Jobs & Career News
Flight attendants at Virgin America airline approved representation by the Transport Workers Union of America, with 58 percent voting in favor, the union said on Wednesday, citing a National Mediation Board tally.
The share of unemployed Americans competing for each open job hit a six-year low in June, suggesting a labor market tightening that could give way to faster wage growth.
Cisco Systems Inc (CSCO.O) forecast tepid current-quarter results and said it plans to cut another 6,000 jobs, as the network equipment maker works through a transition toward a new cycle of high-end switches and routers.
U.S. job growth slowed a bit in July and the unemployment rate unexpectedly rose, pointing to slack in the labor market that could give the Federal Reserve room to keep interest rates low for a while.
Cuba has shifted its focus away from offshore oil, concentrating on renewable energy and improving output from onshore wells due to a lack of interest by foreign companies for further deepwater exploration, sources close to the industry say.
European shares fell on Tuesday, throwing a rally in the U.S. and Asia into reverse, and the euro dipped toward nine-month lows against the dollar as reports a Russian aid convoy was heading to Ukraine ratcheted up tension between Kiev and Moscow.
It's not often that a judge decides to blow up a settlement worth hundreds of millions of dollars because it is too low, but San Francisco attorney Daniel Girard convinced one Silicon Valley jurist to do exactly that.
Volkswagen's 5 billion euro ($6.68 billion) cost-savings plan hit a major setback after labor leaders forced management to axe McKinsey, the consultants working out the cuts, three sources with knowledge of the matter told Reuters on Thursday.
U.S. services sector activity hit an 8-1/2 year high last month and factory orders surged in June, bolstering expectations of solid economic growth in the third quarter.
Wal-Mart Stores Inc, which has pledged to buy an additional $250 billion in U.S.-made goods over the next decade, is hitting a snag as it tries to meet that promise
U.S. consumer prices barely rose in July as declining energy costs partially offset increases in food and rents, which could give the Federal Reserve ammunition to keep interest rates low for a while.
U.S. housing starts and building permits rebounded strongly in July, suggesting the housing market recovery was back on track after stalling in the second half of last year.
Morgan Stanley and sales assistants in its wealth management branch system who claimed they were owed overtime pay agreed to a $4.2 million settlement.
Network equipment maker Cisco Systems Inc said on Thursday its plan to slash 6,000 jobs will result in restructuring charges of $700 million in cash in the year ending July 2015.
The German soccer team's romp to victory in last month's World Cup was hailed at home as a symbol of the country's emergence as a confident global economic power.
Weak results from the likes of Wal-Mart Stores Inc (WMT.N) and Macy's Inc (M.N) are the latest sign less affluent U.S. consumers are still pinching their pennies and the trend appears to be hurting upmarket retailers as well.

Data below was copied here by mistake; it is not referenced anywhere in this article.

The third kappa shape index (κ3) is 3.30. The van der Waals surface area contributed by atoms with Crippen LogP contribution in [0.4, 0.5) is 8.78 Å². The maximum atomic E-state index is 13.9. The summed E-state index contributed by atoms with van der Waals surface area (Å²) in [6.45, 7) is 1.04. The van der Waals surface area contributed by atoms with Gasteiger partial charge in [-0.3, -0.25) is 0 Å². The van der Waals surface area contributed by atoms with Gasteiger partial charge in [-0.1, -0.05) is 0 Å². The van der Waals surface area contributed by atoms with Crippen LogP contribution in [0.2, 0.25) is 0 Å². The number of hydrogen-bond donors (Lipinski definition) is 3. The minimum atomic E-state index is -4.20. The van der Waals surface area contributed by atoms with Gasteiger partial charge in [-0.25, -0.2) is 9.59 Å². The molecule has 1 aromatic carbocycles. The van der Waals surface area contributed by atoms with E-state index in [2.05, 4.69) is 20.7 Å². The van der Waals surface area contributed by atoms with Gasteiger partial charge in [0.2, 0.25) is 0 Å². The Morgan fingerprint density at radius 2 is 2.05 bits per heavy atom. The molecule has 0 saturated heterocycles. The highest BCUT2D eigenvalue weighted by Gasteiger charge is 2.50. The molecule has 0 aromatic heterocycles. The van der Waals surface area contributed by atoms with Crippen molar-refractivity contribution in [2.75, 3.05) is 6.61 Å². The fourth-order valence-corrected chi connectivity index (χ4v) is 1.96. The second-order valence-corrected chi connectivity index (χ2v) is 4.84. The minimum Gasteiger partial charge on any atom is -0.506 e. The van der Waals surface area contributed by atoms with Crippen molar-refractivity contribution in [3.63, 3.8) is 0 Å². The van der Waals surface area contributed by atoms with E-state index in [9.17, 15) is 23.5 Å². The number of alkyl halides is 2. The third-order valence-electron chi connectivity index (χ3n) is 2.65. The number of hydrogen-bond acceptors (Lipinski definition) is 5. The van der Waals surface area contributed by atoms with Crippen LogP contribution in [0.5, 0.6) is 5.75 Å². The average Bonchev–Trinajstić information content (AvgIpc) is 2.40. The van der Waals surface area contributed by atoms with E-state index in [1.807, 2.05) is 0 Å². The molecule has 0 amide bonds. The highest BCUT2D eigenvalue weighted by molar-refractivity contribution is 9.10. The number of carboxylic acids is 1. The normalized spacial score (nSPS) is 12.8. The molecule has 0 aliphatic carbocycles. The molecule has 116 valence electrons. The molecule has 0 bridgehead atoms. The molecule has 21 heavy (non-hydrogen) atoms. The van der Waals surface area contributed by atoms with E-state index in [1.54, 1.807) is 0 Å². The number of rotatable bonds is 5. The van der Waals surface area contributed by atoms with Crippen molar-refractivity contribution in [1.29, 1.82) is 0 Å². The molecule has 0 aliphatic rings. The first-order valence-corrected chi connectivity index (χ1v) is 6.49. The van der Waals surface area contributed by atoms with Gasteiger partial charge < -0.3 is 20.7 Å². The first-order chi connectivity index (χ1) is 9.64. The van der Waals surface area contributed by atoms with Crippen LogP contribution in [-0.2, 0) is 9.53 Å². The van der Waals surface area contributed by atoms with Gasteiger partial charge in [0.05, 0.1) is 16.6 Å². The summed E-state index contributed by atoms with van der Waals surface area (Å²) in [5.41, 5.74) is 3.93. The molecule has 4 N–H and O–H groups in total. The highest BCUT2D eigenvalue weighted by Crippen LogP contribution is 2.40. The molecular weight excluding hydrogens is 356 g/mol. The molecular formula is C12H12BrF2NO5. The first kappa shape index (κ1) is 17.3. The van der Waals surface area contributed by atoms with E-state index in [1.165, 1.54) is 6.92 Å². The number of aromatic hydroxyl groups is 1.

Bond yields across the euro zone hit record lows on Thursday and the euro hovered near its weakest in nine months after Germany reported its economy unexpectedly shrank in the second quarter, casting doubt on the region's fragile recovery.
Standard Chartered Plc will soon begin sifting through a mountain of data for signs of possible money laundering or other criminal activity, as a result of faults in the software critical to its anti-money laundering compliance program, two sources with knowledge of the matter said.
The U.S. Postal Service continued to bleed money during its second quarter, despite an increase in package revenues and an emergency price hike that took effect in January.
Late last year, Ukraine’s consumer protection agency began filing lawsuits against Foxtrot, the country’s largest electronics retailer. By early March, Foxtrot faced at least 231 separate suits that demanded fines totaling more than $150 million.
China's buoyant exports pushed its trade surplus to a record in July, fuelling optimism global demand will help counter pressure on the domestic economy from a weakening property sector.
U.S. stocks were set to rise Friday, with futures reversing earlier losses, as optimism over the Ukraine crisis offset concerns over the implications of U.S. air strikes on Iraq.
Russia's threatened ban on U.S. poultry imports, the latest move in a sanctions skirmish over Moscow's support of rebels in Ukraine, has agriculture companies alert to the risks of a conflict that's already roiled trading of crops ranging from soy, beef and fruit to California pistachios.
Advances in drilling technology are reviving the prospects of oil companies in shallow parts of the Gulf of Mexico, helping to squeeze more from older fields while the U.S. shale bonanza lures others onshore.
In the biggest advance in European integration since the launch of the euro in 1999, the European Central Bank will take charge of supervising banks from Helsinki to Lisbon in November after subjecting their books to unprecedented scrutiny.
Argentina faced a race against on time on Wednesday to avert its second default in 12 years, needing either to cut a deal by the end of the day with "holdout" investors suing it or to win more time from a U.S. court to reach a settlement.